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“Global Britain”: Theresa May’s Ersatz Vision

A guest post by Seán Molloy, Reader in International Relations, University of Kent

Now that the contours of post-Brexit UK foreign policy are clearer following the Prime Minister’s ‘Global Britain’ speech, the time has come to ask the most critical question: is the project feasible? The central thrust of Theresa May’s pitch is that freed from ‘inflexible’ Brussels mordant grip the UK will soar to new heights. ‘Global Britain,’ May confidently asserts, will be a trading dynamo.

Nobody who lived through the referendum campaign could agree with the Prime Minister that the vote on June 23 was a declaration of Britain’s determination to build a “truly global” Britain. Insofar as the depiction of Britain as an economic titan destined for global greatness once free of the EU featured in the referendum it was a distant also-ran compared to immigration, the fabled £350m per week to be lavished on the NHS, and the restoration of British sovereignty. These objectives were all domestic in nature and not consistent with the Prime Minister’s characterisation of Brexit as the expression of a confident, thrusting nation about the take the commercial world by storm. The electorate voted with its eyes open, but its gaze was primarily fixed upon the perceived domestic consequences of EU membership and other grievances related to the operation of globalisation rather than an insistence upon seizing external opportunities.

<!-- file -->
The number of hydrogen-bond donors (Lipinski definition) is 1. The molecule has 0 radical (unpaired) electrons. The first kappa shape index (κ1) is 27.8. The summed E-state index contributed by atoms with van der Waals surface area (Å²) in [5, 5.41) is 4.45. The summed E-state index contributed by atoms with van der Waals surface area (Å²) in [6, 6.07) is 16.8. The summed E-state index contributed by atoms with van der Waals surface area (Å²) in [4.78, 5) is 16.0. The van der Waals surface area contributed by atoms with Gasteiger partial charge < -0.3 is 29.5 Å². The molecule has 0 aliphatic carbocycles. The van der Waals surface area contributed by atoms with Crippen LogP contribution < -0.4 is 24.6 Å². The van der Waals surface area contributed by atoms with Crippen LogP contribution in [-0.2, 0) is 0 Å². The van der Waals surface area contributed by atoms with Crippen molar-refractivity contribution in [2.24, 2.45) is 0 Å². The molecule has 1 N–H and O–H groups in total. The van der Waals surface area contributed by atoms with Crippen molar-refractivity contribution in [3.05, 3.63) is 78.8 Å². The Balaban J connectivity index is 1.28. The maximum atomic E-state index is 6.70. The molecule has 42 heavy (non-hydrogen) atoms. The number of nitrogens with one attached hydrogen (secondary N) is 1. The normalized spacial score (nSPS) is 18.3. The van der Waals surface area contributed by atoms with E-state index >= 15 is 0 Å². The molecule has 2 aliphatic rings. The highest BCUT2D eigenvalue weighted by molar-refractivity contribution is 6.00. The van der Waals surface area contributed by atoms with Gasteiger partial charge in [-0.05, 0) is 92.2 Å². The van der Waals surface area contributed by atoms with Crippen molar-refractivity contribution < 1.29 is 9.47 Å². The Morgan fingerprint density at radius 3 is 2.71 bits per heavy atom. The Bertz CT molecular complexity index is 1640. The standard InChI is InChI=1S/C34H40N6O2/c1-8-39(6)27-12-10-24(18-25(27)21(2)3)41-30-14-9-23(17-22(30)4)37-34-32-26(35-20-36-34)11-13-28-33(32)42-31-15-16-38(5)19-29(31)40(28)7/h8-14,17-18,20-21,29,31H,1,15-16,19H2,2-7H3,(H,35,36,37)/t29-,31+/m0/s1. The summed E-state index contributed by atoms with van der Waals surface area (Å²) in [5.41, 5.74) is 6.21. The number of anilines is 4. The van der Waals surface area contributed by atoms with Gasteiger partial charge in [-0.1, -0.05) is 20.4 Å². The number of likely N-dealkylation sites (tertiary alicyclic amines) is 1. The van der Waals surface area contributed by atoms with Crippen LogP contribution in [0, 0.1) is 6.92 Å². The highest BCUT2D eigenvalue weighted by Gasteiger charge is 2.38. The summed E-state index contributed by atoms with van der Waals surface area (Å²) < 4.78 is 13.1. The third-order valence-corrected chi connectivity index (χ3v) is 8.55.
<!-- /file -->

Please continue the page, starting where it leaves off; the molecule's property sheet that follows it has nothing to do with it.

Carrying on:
Britain's Prime Minister Theresa May delivers a speech on leaving the European Union at Lancaster House in London

If what was genuinely at stake in the referendum eluded the Prime Minister, the full scale of its effects also seem to be absent from her articulation of the policies her government is poised to enact.

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Fake Becomes Legit: Disinformation, Social Media and Democracy

mejias2015-05-225x300In our final post centring on the US presidential inauguration, Ulises Ali Mejias reflects on the phenomenon of ‘fake news’ and the role of social media. Ulises is associate professor at the State University of New York at Oswego. He is the author of Off the Network: Disrupting the Digital World (2013, University of Minnesota Press). With Nick Couldry, he is currently writing a book on data as a capitalist social relation.